Blogger Russell Webster (UK)
What Do People In Prison Think About Life Inside?

The link provides some of the more gritty information about life inside a prison as viewed by some 7,000 prisoners over many studies and compiled here by Webster.  Demographic breakdowns, opportunities for personal hygiene, time out of cells, phone calls, family visits, relations with staff, health care, educational opportunity and more – preparation for re-entry at sentence end – get a statistical picture.    Related article: The Marshall Project (US) – Nicole Lewis, Aviva Shen and Anna Flagg   What Do We Really Know About the Politics of People Behind Bars?   More than 8,000 people responded to a first-of-its-kind political survey. Here is what they said.   Related article: N.Y. Times – Patricia Mazzei    Ex-Felons in Florida Must Pay Fines Before Voting, Appeals Court Rules – In a reversal, a court said Floridians who had completed sentences for felonies must pay fines and fees before voting. The State Constitution was amended in 2018 to restore their rights.   Related article: Gainesville Times (Texas) – Nick Watson   Grant for Hall County accountability courts could be ‘missing piece’ to help people stay out of jail and get back on their feet  (Accountability court is an umbrella name for several types of specialty courts aimed at reducing recidivism by aiming for those at re-entry point but still in prison.)

CBC News – Jordan Press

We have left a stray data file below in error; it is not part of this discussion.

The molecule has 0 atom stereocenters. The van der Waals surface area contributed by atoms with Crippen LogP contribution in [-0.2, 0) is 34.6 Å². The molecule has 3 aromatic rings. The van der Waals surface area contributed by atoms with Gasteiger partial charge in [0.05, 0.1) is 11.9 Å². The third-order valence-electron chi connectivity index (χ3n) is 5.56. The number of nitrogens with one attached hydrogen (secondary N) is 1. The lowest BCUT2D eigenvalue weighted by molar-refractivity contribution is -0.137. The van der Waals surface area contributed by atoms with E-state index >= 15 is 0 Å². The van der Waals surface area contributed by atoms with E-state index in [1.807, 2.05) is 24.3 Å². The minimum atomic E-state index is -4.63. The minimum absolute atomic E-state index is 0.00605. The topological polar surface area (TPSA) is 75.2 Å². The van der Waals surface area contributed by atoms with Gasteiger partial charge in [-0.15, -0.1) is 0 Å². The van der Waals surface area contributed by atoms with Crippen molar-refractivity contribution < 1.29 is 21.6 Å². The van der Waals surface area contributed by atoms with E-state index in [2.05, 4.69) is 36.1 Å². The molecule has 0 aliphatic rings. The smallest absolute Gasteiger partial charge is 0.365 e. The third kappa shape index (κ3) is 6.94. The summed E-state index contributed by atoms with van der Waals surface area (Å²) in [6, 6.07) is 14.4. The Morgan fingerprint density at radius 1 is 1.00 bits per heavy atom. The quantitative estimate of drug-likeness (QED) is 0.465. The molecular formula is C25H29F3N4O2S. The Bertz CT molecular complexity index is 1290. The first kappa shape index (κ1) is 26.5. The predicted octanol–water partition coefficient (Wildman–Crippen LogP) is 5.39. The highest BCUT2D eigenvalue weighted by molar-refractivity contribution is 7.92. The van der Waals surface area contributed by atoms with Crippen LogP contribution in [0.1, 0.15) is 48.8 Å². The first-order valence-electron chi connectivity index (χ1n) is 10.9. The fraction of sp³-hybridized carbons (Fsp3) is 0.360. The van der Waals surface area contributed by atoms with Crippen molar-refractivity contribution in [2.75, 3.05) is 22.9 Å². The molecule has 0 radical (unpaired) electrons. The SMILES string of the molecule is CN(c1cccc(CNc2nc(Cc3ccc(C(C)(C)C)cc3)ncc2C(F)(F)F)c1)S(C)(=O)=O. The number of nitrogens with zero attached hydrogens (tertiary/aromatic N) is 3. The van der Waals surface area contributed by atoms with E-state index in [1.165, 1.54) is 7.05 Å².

Federal study details workers hit hardest by tax, benefit system for extra earnings – Workers with modest incomes hit with the highest clawbacks of any income level

The link illustrates why those workers with middle income are prone to ignore chances to earn more:  on average 19 million workers paid $341 in income tax for every additional $1000 earned, a rate of 34.1%.  “Workers with modest incomes, between about $25,000 and $34,000, lost $413 for every $1,000 in extra earnings, the highest clawback of any income level…Just behind them were the top 10 per cent of workers, with incomes over $114,570, who gave up $402 for every $1,000 of additional earnings.”  Clawbacks on additional income seem to prove a disincentive for these numbers based on 2017.   Related article: World Economic Forum (Davos) – Natalie Marchant   50 homeless people in Canada were given over $5,000 each. Here’s what happened next

Nation Talk –
AFN National Chief Perry Bellegarde Calls for the Removal of RCMP Commissioner Brenda Lucki

Given the tensions and sustained conflict between RCMP and First Nations, Bellegarde is calling for the resignation of RCMP Commissioner Brenda Lucki on non-confidence and failure to promote public safety, especially that of First Nations People.